As NFL Preseason Gets Underway, Quarterback Colin Kaepernick Remains Unsigned
AUDIE CORNISH, HOST:
There's less than a month to go before the start of the NFL regular season, and quarterback Colin Kaepernick is still a player without a team. Last season he was with the San Francisco 49ers. Now, during the preseason, he began a silent protest of social injustice against minorities and police violence. Instead of standing during the national anthem before games, he would kneel. This sparked outrage among those who said he was being unpatriotic. He also had a lot of supporters, and now those supporters allege that NFL owners are freezing him out because of his political beliefs.
NPR's sports correspondent Tom Goldman joins us to talk more about this controversy. Hey there, Tom.
TOM GOLDMAN, BYLINE: Hi Audie.
CORNISH: So is there any way to prove this idea of collusion to keep Kaepernick out?
GOLDMAN: It's very hard to prove, Audie - no evidence of backroom deals being made. But it doesn't look good as one quarterback after another gets signed and it's not Colin Kaepernick. Jay Cutler this week signed with Miami, coming out of retirement and basically having to be talked into playing again. Baltimore signed a quarterback without NFL experience, a guy who played most recently in the Arena Football League. Now, NFL commissioner Roger Goodell said last week, no collusion. Although it is safe to say there are NFL owners who worry about signing Kaepernick and the message that would send.
CORNISH: Now, before we get to that, I want to ask about Kaepernick's abilities on the field. I mean how does he compare to these other quarterbacks?
GOLDMAN: Excellent question. He led San Francisco to one Super Bowl following the 2012 season and to two conference championships. Of course that's ancient history to teams that want to win now. A more important stat is last year. On arguably the worst team in the NFL, the San Francisco 49ers, Kaepernick threw 16 touchdown passes and had only four interceptions in 11 starts. So he showed he can still play. And when you consider there are 32 starters, 32 backups, 32 emergency quarterbacks who carry clipboards during games and Colin Kaepernick isn't on a roster, it's questionable.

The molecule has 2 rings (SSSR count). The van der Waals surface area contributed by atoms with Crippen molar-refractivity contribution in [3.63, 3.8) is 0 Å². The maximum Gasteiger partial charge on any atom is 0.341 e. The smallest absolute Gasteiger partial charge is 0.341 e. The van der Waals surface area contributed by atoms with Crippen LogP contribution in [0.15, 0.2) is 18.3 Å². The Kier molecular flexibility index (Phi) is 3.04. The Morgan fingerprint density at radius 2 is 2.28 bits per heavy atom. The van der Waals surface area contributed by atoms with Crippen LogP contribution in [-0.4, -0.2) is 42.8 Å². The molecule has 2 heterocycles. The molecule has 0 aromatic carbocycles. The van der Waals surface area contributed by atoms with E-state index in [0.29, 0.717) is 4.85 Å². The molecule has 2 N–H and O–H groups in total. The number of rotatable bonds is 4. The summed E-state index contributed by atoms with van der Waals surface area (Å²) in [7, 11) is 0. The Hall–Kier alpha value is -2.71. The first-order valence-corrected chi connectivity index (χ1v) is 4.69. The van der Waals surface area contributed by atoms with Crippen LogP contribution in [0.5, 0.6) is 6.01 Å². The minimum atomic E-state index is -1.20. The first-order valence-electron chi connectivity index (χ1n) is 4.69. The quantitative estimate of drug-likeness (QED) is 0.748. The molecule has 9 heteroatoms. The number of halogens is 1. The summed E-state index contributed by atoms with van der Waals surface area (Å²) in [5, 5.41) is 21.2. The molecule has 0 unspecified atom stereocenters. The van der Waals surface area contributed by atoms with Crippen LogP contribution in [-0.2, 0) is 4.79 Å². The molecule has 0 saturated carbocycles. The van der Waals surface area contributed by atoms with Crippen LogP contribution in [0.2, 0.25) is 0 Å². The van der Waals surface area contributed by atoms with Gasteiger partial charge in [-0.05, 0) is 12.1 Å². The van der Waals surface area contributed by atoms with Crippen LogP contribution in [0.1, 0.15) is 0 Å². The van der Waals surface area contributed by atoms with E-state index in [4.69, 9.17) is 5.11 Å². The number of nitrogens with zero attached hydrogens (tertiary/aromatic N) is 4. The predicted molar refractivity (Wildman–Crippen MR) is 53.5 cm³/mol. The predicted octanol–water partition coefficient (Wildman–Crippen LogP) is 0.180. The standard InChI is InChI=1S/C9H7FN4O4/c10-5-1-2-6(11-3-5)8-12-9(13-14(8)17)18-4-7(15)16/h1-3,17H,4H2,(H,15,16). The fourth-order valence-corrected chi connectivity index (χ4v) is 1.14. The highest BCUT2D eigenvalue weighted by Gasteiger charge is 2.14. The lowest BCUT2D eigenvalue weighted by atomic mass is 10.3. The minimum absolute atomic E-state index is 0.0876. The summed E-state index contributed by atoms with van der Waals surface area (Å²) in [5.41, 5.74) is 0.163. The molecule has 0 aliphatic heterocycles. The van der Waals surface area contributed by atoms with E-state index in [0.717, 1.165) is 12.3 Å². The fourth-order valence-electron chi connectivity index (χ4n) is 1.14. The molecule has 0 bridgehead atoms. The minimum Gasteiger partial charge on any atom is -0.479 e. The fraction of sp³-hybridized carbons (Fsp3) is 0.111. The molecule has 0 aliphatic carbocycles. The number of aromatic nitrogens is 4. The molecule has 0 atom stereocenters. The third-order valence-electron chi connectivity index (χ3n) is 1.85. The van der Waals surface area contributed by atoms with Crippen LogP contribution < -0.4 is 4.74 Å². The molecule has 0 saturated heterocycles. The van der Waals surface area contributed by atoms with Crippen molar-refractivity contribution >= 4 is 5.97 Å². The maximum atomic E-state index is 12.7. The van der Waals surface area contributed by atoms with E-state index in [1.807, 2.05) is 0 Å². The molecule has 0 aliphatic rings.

CORNISH: The other thing that his defenders note is that when you look back at the controversies the NFL has had over the last couple of years, there are players who have done a lot worse than kneeling during the national anthem, and they're still playing.
GOLDMAN: Yeah, players who have committed domestic violence, rape, vehicular homicide. They've been busted for drugs and brutal dogfighting. We remember that. You know, there are people, though, who consider what Colin Kaepernick did beyond the pale, taking a knee during the National Anthem, which really took on a life of its own. He says he was protesting overall treatment of people in black communities during a time of great tensions following shootings by police of African-Americans. Kaepernick said early on he was not against the military but wanted to help motivate social change. But for many fans, it was interpreted as un-American, unpatriotic. And some owners worry about that.
CORNISH: What is the NFL saying about all this?
GOLDMAN: Well, as I mentioned Roger Goodell denies collusion. He said recently that teams make decisions based on what's in the best interest of their team, and they make these decisions individually. I talked to Dr. Harry Edwards today. He's the well-known sociologist who's really been at the intersection of sport and politics and activism for 50 years. He thinks the NFL needs to get out in front while it can. Here he is.
HARRY EDWARDS: I sent an email to the commissioner of the National Football League urging him in the strongest possible language not to make Colin Kaepernick a martyr. Let him play football. Let him do whatever he's going to do, and manage it.
GOLDMAN: And Audie, you know, this isn't going away. A protest was announced yesterday in front of NFL headquarters for later this month. Filmmaker Spike Lee is taking an active role in that, as are several protest groups. And there's a petition circulating on change.org targeting the NFL, its teams and league sponsors and threatening boycotts of the NFL and sponsors' products. The petition is hoping to get a million signatures by the start of the regular season next month.
CORNISH: That's NPR's sports correspondent Tom Goldman. Tom, thank you.
GOLDMAN: You're welcome.
(SOUNDBITE OF ROANE NAMUH AND REVA DEVITO SONG, "SHOULD HAVE KNOWN")
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